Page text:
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Abstract

Therapies targeting the action of incretin hormones have been under close scrutiny in recent years. Incretin effect has been defined as postprandial enhancement of insulin secretion by gut-derived factors. Likewise, incretin mimetics and incretin effect amplifiers are the two different incretin based treatment strategies developed for the treatment of diabetes. Although, incretin mimetics produce effects very similar to that of natural incretin hormone, incretin effect amplifiers act by inhibiting dipeptidyl peptidase-4 enzyme (DPP-4) to increase plasma concentration of incretins and their biologic effects. Since Glucagon like peptide-1 (GLP-1) is an incretin hormone with various antidiabetic actions including stimulation of glucose induced insulin secretion, inhibition of glucagon secretion, hepatic glucose production and gastric emptying, it has been evaluated as a novel therapeutic agent for the treatment of type 2 diabetes (T2DM). GLP-1 also manifests trophic effects on pancreas such as pancreatic beta cell growth and differentiation. Since DPP-4 is the enzyme responsible for the inactivation of GLP-1, DPP-4 inhibition represents another potential strategy to increase plasma concentration of GLP-1 to enhance the incretin effect. Thus, antidiabetic properties of these two classes of drugs have stimulated substantial clinical interest in the potential of incretin based therapeutic agents as means to control glucose homeostasis in T2DM patients. Despite this fact, clinical use of GLP-1 mimetics and DPP-4 inhibitors raised substantial concerns due to possible side effects of the treatments involving increased risk for pancreatitis, and C-cell adenoma/carcinoma. Thus, controversial issues in incretin-based therapies under development are reviewed and discussed in the manuscript.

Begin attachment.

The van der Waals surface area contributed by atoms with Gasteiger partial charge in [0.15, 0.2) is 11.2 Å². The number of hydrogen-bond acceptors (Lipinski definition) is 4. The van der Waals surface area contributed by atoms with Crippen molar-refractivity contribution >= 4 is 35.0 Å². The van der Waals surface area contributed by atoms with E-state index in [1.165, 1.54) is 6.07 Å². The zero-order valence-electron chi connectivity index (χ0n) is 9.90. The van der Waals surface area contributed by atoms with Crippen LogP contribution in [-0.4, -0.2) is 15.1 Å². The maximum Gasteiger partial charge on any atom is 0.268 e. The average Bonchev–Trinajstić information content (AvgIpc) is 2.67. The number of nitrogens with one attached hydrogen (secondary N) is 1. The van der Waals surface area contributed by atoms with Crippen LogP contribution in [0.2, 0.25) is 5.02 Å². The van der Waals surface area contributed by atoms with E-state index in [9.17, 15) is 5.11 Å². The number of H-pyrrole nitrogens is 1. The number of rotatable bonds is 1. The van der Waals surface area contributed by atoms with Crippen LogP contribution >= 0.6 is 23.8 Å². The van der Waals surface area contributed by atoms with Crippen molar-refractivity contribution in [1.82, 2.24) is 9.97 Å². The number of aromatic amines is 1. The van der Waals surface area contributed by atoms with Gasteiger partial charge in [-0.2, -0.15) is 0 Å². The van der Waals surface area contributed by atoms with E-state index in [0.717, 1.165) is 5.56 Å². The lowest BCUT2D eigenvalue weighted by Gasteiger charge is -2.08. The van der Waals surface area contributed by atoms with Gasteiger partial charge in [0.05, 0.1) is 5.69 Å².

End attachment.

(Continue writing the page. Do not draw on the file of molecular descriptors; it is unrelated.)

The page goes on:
Figure 1 Processing of proglucagon and proGIP by PC1/3 generates incretins with insulinotropic effect in intestine. For this to happen, proglucagon is first processed to produce glicentin, GLP1(1-37) or GLP-1(1-36) amide, IP2 and GLP-2. Glicentin and GLP-1 can further be cleaved by PC1/3 to yield oxyntomodulin and GLP-1(7-37) or GLP-1(7-36) amide, respectively. Similarly, proGIP is modified by PC1/3 to generate GIP(1-42) in intestine. Abbreviations: GRPP, glicentin-related pancreatic polypeptide; GLP-2, glucagon-like peptide-2; PC, prohormone convertase; IP, intervening peptide.